•Evaluation closes the loop with parent surveys, tallies of student participation in walking and biking, and other tools for assessing how good of a job the program is doing at addressing barriers to walking and biking
    For more information about Safe Routes, visit the National Center for Safe Routes to School.

  7. #7
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    Nice job.

    Nobody got rides to school when I was a kid. I intend on having my kids get to school under their own power.

  8. #8
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    Quote Originally Posted by woodway View Post
    I wonder when along the way biking to school became the exception...
    right about the same time that they removed metal swings from playgrounds and spanking became abuse.

  9. #9
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    ^ +1, and when they took gym class out of the curriculum and stopped letting kids play dodgeball since it might hurt their precious egos if they lost or weren't picked first.
    The ridiculousness of cycling clothes increase exponentially in relation to the distance from your bicycle.

  10. #10
    weirdo
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    Awesome, CJ! It`s great that between you and your wife you`ll be able to esecort them back and forth until you`re comfortable with the kids riding by themselves- hope the plan works out.

    Quote Originally Posted by cjohnson View Post
    I realize I've made an error by not riding with them to school much earlier and intend to do so often in the future.
    Much earlier? If they`re in 1st and 3rd grades now, it isn`t like you missed a whole lot. But you`re rolling now

  11. #11
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    There is an absolutely depressing article in the most recent Bicycling magazine about school districts and the nation in general and their reluctance to let kids ride to school at all from an administrative level. Going as far as preventing students from locking their bikes at school or on fences and providing no bike racks.

    It is awesome that you have done so with your kids! I hope that some day when mine are old enough to be able to do so as well.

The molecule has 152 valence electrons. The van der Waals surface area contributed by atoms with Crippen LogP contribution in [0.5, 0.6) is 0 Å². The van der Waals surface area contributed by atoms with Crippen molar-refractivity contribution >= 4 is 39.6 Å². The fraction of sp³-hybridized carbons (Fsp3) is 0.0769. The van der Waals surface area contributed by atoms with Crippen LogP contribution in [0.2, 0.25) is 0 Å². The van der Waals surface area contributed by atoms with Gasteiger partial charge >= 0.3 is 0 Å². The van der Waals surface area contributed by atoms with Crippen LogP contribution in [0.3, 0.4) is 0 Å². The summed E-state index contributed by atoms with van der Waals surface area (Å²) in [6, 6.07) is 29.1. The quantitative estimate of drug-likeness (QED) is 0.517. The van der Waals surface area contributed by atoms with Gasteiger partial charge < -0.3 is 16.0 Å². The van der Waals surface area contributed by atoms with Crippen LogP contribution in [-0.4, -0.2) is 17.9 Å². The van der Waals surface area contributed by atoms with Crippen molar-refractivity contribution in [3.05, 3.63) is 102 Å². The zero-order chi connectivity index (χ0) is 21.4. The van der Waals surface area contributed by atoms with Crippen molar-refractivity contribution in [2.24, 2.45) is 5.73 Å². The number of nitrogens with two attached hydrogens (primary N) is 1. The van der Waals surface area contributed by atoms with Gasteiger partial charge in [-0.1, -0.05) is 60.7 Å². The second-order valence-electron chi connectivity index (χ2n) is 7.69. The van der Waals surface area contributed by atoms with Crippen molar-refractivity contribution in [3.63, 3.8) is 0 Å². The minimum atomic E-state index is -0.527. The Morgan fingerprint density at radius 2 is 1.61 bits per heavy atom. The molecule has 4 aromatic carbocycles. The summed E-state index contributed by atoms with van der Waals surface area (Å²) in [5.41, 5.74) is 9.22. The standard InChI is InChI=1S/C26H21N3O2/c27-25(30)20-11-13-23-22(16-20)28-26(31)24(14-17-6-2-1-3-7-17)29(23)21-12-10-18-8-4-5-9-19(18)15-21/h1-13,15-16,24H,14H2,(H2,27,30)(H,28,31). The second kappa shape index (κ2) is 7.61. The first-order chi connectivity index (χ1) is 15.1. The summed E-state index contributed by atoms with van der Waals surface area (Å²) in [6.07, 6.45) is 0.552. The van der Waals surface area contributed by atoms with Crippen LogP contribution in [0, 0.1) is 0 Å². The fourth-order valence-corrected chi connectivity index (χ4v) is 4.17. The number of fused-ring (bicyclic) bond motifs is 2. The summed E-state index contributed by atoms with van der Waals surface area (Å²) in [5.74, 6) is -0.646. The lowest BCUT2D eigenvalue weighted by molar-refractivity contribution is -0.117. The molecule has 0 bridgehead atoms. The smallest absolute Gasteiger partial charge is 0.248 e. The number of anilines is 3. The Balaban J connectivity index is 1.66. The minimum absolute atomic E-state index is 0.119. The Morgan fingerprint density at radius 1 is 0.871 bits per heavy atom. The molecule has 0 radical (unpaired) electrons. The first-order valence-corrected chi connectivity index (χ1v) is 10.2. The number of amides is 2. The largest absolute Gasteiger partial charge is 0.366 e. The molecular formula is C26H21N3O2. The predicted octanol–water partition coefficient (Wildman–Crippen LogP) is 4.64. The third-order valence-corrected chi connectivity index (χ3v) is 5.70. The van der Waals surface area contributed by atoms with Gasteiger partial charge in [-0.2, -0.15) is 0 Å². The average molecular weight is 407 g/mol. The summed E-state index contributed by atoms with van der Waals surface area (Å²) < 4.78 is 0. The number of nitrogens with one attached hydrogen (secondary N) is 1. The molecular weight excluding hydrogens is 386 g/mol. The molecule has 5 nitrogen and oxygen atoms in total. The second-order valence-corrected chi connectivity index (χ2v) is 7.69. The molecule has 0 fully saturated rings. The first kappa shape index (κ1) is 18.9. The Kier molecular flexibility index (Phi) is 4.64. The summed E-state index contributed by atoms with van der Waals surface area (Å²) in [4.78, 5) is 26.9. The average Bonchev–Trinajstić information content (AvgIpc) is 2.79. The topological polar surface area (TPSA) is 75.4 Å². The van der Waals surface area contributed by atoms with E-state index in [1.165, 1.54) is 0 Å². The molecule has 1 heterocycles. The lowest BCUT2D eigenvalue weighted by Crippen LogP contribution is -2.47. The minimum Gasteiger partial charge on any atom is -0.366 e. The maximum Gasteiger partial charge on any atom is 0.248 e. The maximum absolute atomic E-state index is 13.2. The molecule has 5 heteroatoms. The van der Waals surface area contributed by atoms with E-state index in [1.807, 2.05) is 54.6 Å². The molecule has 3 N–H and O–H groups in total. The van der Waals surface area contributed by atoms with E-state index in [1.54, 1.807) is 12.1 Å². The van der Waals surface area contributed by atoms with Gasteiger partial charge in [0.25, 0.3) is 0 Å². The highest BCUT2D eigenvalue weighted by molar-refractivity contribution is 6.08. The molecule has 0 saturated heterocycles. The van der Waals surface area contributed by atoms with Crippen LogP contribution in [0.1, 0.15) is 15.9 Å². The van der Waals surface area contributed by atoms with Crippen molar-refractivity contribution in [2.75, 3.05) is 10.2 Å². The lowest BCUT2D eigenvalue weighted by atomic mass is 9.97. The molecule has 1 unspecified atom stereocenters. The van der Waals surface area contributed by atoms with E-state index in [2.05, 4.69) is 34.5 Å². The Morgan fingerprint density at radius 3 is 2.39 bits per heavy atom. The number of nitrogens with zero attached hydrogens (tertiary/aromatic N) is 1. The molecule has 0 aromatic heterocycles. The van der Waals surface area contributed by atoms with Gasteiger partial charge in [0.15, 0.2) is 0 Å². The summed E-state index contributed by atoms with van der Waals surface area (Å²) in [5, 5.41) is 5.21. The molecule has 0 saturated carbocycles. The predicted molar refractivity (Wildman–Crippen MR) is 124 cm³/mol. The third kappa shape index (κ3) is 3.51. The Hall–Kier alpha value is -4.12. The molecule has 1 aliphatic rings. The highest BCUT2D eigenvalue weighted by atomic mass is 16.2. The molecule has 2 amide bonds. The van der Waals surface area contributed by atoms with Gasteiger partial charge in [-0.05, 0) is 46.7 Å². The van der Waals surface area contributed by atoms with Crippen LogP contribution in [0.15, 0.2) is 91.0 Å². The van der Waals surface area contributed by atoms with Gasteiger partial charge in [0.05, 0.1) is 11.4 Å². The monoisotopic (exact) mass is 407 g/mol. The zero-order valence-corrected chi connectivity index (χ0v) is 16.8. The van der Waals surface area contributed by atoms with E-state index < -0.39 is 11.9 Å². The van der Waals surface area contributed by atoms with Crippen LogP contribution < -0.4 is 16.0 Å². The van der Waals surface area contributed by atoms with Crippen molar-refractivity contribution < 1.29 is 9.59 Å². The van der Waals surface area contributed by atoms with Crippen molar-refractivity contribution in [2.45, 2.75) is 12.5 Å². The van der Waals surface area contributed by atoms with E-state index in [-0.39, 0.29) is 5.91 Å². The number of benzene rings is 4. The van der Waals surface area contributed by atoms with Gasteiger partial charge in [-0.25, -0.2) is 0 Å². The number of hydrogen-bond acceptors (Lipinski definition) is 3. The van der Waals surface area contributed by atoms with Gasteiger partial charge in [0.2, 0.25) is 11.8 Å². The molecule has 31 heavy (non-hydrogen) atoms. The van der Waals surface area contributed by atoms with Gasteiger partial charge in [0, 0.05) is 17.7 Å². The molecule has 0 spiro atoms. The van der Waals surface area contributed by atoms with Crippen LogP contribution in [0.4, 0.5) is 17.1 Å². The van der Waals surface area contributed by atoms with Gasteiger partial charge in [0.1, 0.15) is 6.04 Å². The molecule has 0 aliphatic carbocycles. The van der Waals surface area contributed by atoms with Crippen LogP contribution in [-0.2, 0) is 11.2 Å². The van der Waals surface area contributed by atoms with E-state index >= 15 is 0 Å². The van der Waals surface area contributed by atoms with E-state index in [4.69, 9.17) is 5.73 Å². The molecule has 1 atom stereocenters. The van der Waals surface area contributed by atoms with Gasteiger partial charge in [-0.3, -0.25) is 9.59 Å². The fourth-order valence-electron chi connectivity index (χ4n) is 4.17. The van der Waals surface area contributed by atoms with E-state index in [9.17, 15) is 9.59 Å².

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  12. #12
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    Bicycle-icious? Trend setting? Cycle-logical?

    BrianMc

  13. #13
    Fat-tired Roadie
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    I walked to school when I was little, and living in New Zealand. We lived on top of a big hill. No idea how far it was or how long it took me. There was a stair case with over a hundred (if I remember correctly, this was from when I was 8 to when I was 11) stairs. I'm 30, for the sake of when this was.

    I had one bus to ride to middle school, and did that.

    I picked up bike riding again when I was in high school. I'm not sure what my rate was, it varied depending on what after school activities I was doing, whether or not I was going to the gym, etc. Initially, I had a 5 mile route through a park and along a separated MUP. Over time, I switched to about a 3.5 mile route over a steep hill and through city streets. There were a couple other guys who rode to school, but not many. There was one fence on top of a retaining wall that we pretty much all used. I don't remember any other places to lock a bike, and we didn't generally think it a safe place for a nice bike, or a saddle secured by a quick release.

    In college, I was almost always either a walker or bike rider for my commutes, depending on whether I was living on- or off-campus at the time. Bikes were popular for getting around on campus, but I found there was enough messing around at each end when I rode that I might just as well walk, much of the time. And my dorm was relatively close to my department.

    I think that people scattering out into the 'burbs is problematic, especially when it's the crappy new ones with no services. Then it takes a big commitment to walk or cycle anywhere. As an adult, I've tried to live places where I could walk to buy groceries, and I've tried to find work relatively close to home, so that cycling in is feasible and not incredibly arduous. I think a big part of succeeding at something is setting one's self up for success, so I make an effort to do that. I think we as a country are setting ourselves up more and more for dependence on cars. People even drive their cars somewhere to ride road bikes now! Which I've never done, of course.